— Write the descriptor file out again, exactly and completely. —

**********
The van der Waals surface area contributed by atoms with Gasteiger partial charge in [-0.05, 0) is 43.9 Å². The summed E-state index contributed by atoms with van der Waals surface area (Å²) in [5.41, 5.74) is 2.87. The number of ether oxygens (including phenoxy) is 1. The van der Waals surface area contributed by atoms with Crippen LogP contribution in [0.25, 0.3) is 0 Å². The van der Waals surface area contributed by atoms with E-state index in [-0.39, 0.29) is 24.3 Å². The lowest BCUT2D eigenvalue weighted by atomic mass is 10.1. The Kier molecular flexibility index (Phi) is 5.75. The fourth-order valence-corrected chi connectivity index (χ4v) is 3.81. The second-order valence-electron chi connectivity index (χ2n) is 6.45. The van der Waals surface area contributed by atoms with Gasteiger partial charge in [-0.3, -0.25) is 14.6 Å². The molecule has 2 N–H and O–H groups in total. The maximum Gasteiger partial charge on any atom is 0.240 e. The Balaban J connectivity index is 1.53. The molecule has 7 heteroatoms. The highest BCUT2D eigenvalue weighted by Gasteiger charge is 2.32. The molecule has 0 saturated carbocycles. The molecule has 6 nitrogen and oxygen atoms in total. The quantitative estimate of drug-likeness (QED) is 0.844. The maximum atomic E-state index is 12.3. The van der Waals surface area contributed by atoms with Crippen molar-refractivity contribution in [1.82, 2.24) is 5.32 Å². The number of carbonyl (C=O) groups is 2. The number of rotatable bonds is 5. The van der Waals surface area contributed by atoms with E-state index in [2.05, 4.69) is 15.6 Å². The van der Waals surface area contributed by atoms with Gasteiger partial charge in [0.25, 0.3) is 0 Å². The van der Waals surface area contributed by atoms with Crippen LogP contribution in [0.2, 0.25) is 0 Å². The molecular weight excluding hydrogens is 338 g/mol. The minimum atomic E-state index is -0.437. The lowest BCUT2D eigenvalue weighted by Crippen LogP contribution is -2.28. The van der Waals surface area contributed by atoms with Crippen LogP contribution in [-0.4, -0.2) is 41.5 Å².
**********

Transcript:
The van der Waals surface area contributed by atoms with Gasteiger partial charge in [-0.05, 0) is 43.9 Å². The summed E-state index contributed by atoms with van der Waals surface area (Å²) in [5.41, 5.74) is 2.87. The number of ether oxygens (including phenoxy) is 1. The van der Waals surface area contributed by atoms with Crippen LogP contribution in [0.25, 0.3) is 0 Å². The van der Waals surface area contributed by atoms with E-state index in [-0.39, 0.29) is 24.3 Å². The lowest BCUT2D eigenvalue weighted by atomic mass is 10.1. The Kier molecular flexibility index (Phi) is 5.75. The fourth-order valence-corrected chi connectivity index (χ4v) is 3.81. The second-order valence-electron chi connectivity index (χ2n) is 6.45. The van der Waals surface area contributed by atoms with Gasteiger partial charge in [-0.3, -0.25) is 14.6 Å². The molecule has 2 N–H and O–H groups in total. The maximum Gasteiger partial charge on any atom is 0.240 e. The Balaban J connectivity index is 1.53. The molecule has 7 heteroatoms. The highest BCUT2D eigenvalue weighted by Gasteiger charge is 2.32. The molecule has 0 saturated carbocycles. The molecule has 6 nitrogen and oxygen atoms in total. The quantitative estimate of drug-likeness (QED) is 0.844. The maximum atomic E-state index is 12.3. The van der Waals surface area contributed by atoms with Crippen molar-refractivity contribution in [1.82, 2.24) is 5.32 Å². The number of carbonyl (C=O) groups is 2. The number of rotatable bonds is 5. The van der Waals surface area contributed by atoms with E-state index in [2.05, 4.69) is 15.6 Å². The van der Waals surface area contributed by atoms with Gasteiger partial charge in [0.25, 0.3) is 0 Å². The van der Waals surface area contributed by atoms with Crippen LogP contribution in [0.2, 0.25) is 0 Å². The molecular weight excluding hydrogens is 338 g/mol. The minimum atomic E-state index is -0.437. The lowest BCUT2D eigenvalue weighted by Crippen LogP contribution is -2.28. The van der Waals surface area contributed by atoms with Crippen LogP contribution in [-0.4, -0.2) is 41.5 Å².